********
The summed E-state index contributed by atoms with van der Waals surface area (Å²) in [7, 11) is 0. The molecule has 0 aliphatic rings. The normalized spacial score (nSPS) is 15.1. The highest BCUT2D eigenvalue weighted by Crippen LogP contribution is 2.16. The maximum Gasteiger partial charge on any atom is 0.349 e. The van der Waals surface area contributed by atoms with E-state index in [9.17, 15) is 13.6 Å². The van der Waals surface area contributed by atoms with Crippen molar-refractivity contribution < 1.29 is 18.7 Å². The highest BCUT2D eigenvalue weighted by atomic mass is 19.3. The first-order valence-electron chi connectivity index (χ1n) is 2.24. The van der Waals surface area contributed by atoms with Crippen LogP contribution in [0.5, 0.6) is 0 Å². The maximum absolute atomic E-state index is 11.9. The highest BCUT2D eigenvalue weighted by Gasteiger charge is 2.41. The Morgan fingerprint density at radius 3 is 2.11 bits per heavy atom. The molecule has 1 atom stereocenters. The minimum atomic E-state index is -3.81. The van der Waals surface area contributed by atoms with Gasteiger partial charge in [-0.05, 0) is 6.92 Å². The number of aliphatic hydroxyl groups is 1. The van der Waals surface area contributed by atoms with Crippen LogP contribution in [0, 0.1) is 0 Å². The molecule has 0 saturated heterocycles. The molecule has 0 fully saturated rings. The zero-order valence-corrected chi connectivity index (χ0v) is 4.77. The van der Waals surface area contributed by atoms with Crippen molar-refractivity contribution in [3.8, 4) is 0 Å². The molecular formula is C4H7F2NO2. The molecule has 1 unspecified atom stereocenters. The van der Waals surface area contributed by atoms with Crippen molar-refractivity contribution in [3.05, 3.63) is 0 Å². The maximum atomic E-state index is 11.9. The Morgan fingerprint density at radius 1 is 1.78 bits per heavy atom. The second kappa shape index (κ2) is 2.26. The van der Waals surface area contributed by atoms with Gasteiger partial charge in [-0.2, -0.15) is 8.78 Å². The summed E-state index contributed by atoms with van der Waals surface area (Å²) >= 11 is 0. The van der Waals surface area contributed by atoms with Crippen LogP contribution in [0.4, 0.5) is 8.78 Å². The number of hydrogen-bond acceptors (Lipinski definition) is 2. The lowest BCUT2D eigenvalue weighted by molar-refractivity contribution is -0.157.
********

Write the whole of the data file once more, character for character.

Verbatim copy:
The summed E-state index contributed by atoms with van der Waals surface area (Å²) in [7, 11) is 0. The molecule has 0 aliphatic rings. The normalized spacial score (nSPS) is 15.1. The highest BCUT2D eigenvalue weighted by Crippen LogP contribution is 2.16. The maximum Gasteiger partial charge on any atom is 0.349 e. The van der Waals surface area contributed by atoms with E-state index in [9.17, 15) is 13.6 Å². The van der Waals surface area contributed by atoms with Crippen molar-refractivity contribution < 1.29 is 18.7 Å². The highest BCUT2D eigenvalue weighted by atomic mass is 19.3. The first-order valence-electron chi connectivity index (χ1n) is 2.24. The van der Waals surface area contributed by atoms with Crippen LogP contribution in [0.5, 0.6) is 0 Å². The maximum absolute atomic E-state index is 11.9. The highest BCUT2D eigenvalue weighted by Gasteiger charge is 2.41. The Morgan fingerprint density at radius 3 is 2.11 bits per heavy atom. The molecule has 1 atom stereocenters. The minimum atomic E-state index is -3.81. The van der Waals surface area contributed by atoms with Gasteiger partial charge in [-0.05, 0) is 6.92 Å². The number of aliphatic hydroxyl groups is 1. The van der Waals surface area contributed by atoms with Crippen LogP contribution in [0, 0.1) is 0 Å². The molecule has 0 saturated heterocycles. The molecule has 0 fully saturated rings. The zero-order valence-corrected chi connectivity index (χ0v) is 4.77. The van der Waals surface area contributed by atoms with Crippen molar-refractivity contribution in [3.8, 4) is 0 Å². The molecular formula is C4H7F2NO2. The molecule has 1 unspecified atom stereocenters. The van der Waals surface area contributed by atoms with Crippen molar-refractivity contribution in [3.05, 3.63) is 0 Å². The maximum atomic E-state index is 11.9. The Morgan fingerprint density at radius 1 is 1.78 bits per heavy atom. The second kappa shape index (κ2) is 2.26. The van der Waals surface area contributed by atoms with Gasteiger partial charge in [-0.2, -0.15) is 8.78 Å². The summed E-state index contributed by atoms with van der Waals surface area (Å²) >= 11 is 0. The van der Waals surface area contributed by atoms with Crippen LogP contribution in [0.4, 0.5) is 8.78 Å². The number of hydrogen-bond acceptors (Lipinski definition) is 2. The lowest BCUT2D eigenvalue weighted by molar-refractivity contribution is -0.157.